Colombia – Part 1: Learning

We rent a flat and become students

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November 2018

🚴🏻‍♀️🚴🏻‍♂️ Cartagena – Santa Marta (250km)

Arriving into Colombia was an experience like no other! We built our bikes right beside the baggage carousel whilst we waited for our panniers, loaded them up and wheeled our way directly through customs. We cycled out of the airport and were immediately on small back roads with next to no traffic, worlds away from the 8 lane highways we had left behind in the states. As if that wasn’t enough, we soon turned onto a cycle path right next to the beach. We had made the right decision.

We were in Cartagena, an old, beautiful coastal city with a lot of history, where we began to plan our route. First things first, we decided to learn Spanish in nearby Santa Marta, merely a 3 day ride away, in order to be able to talk to everyone we would meet on the road.

We set off early to escape the heat, but soon discovered there is no such thing and that we would need to revise what early meant. After a three day break and a hearty breakfast, we absolutely flew to Garalazamba, a tiny fishing village surrounded by very little. When Colombians would later ask where we had come from, they would consistently assume we were saying the name of the place incorrectly, since no-one had heard of it.

Typical Colombian Lunch at the coast: Fried fish, patacones (fried plantain), coconut rice

Our next stop was Barranquilla, a town famed for being the birthplace of Shakira. On the way, Jan had a flat and, pausing under a bridge to change it, was helped by one, then two, then all of the bridge construction workers who were eager to hear about our journey.

We continued on, past people of all ages and backgrounds giving us the classic thumbs up. At one point, a guy on a motorbike slowed down beside us and told us that we were cycling through a very poor and therefore dangerous area, to be cautious and never and under no circumstances to stop. He then stayed with us for the next 30 minutes to make sure we were safe, driving at our speed and watching our backs!

After a lovely night with a family in Barranquilla (Shakira didn’t show) we all had breakfast together and got back on the road for a 110km final push to Santa Marta. After finding our way out of the labyrinth of back roads surrounding Barranquilla, we hit the spit, a 50 km long thin stretch of land with ocean on both sides and very little shade. It was hot. It was also windy. Again, construction workers came to our rescue when, 30 km into the stretch and feeling rather weary, they waved us over to the shade of their lorry, giving us cold water to drink and refilling all of our bottles!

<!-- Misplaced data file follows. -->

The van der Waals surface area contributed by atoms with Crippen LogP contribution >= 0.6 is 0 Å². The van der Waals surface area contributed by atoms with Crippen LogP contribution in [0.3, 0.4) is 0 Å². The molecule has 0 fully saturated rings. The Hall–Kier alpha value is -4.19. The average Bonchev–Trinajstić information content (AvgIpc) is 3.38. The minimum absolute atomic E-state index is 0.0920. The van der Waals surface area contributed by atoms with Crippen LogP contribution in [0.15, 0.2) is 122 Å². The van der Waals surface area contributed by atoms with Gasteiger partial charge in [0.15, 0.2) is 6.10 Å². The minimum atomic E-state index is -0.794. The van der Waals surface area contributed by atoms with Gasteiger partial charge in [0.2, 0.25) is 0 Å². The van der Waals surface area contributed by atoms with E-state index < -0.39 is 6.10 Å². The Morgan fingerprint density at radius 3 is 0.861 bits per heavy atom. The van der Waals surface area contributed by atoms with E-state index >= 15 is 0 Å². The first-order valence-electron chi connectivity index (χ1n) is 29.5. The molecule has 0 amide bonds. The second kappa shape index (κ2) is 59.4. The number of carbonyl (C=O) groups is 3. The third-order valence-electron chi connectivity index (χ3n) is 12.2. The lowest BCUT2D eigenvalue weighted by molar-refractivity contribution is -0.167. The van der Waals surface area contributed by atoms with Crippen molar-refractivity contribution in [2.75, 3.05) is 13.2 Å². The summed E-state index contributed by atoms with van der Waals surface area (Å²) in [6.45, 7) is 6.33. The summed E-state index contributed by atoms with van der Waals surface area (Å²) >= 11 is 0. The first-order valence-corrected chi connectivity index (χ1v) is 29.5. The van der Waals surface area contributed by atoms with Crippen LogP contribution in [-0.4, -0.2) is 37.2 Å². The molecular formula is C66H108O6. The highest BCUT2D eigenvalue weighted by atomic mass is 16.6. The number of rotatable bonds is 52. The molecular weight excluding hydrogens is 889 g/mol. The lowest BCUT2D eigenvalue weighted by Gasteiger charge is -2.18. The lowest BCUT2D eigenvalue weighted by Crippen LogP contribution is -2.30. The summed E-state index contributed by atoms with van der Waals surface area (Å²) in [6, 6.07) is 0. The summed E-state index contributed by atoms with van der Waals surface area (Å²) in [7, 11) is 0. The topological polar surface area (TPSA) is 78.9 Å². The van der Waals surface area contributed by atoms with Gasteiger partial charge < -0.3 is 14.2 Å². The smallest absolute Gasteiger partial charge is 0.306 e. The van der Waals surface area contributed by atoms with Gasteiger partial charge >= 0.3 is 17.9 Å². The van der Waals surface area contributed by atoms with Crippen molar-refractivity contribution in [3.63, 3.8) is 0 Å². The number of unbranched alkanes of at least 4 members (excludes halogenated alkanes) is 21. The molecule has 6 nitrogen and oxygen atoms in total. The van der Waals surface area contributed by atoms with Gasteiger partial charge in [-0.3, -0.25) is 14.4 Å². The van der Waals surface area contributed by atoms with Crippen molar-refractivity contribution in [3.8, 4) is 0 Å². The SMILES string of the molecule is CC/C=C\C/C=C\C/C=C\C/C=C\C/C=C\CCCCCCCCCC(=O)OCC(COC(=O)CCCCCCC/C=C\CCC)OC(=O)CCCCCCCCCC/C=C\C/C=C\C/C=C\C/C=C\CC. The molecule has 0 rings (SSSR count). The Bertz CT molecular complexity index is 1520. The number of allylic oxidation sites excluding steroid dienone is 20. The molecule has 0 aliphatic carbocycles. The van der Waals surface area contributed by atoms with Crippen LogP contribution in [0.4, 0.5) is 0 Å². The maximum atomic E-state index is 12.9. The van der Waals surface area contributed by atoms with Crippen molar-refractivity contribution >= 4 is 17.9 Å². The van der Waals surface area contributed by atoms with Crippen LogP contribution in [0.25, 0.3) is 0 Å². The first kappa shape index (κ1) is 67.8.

We eventually arrived in Rodadero, Santa Marta and received a warm welcome from Nelly, from whom we’d be renting a downstairs apartment for the next 6 weeks.

We had a home!

Covering it in Español post its…
…performing domestic tasks (even when the washing lines came down)…
… rediscovering music with a bike touring-friendly instrument…
… and helping out our neighbours, saving their car from the downpour and flooding.

Having a “permanent” place for a few weeks was a nice change and living in a tropical climate close to the Caribbean sea a big plus. Although we learnt that we were bound to get visits from all sorts of creatures, big and small, including a scorpion on night one.

We started classes with our teacher Aleja and just the four of us students, Jan, Lucy, dog Floki and cat Perla…

Spanish became our 9–5 and we had the weekends off to hang out with friends! Lucie came to visit us from Bogotá and we took a trip to the famous Parque Tayrona, a beautiful spot on the Caribbean coast. We hiked all day, met various animals and swam in the sea.

We travelled to Bogotá to visit Lucie and experience ciclovía – the closing of 120km of major roads on Sundays and holidays for cyclists and walkers!

Artwork by Colombian Painter Fernando Botero

Our next weekend bicycle voyage (one has to stay fit) was to the small village of Minca – a 25km vertical cycle up out of Santa Marta (or so it seemed). We cycled through mud to reach a stunningly beautiful coffee and chocolate finca in the mountains.

Cat sleeping next to a beehive of the worlds smallest bees

Back in the town, our neighbours took us to different beaches to enjoy sunset swims and practice our Spanish.

Our Spanish has come on leaps and bounds in the time we’ve been here and we’re ready to get back on the road to practice and discover more about this exciting country! More coming soon…


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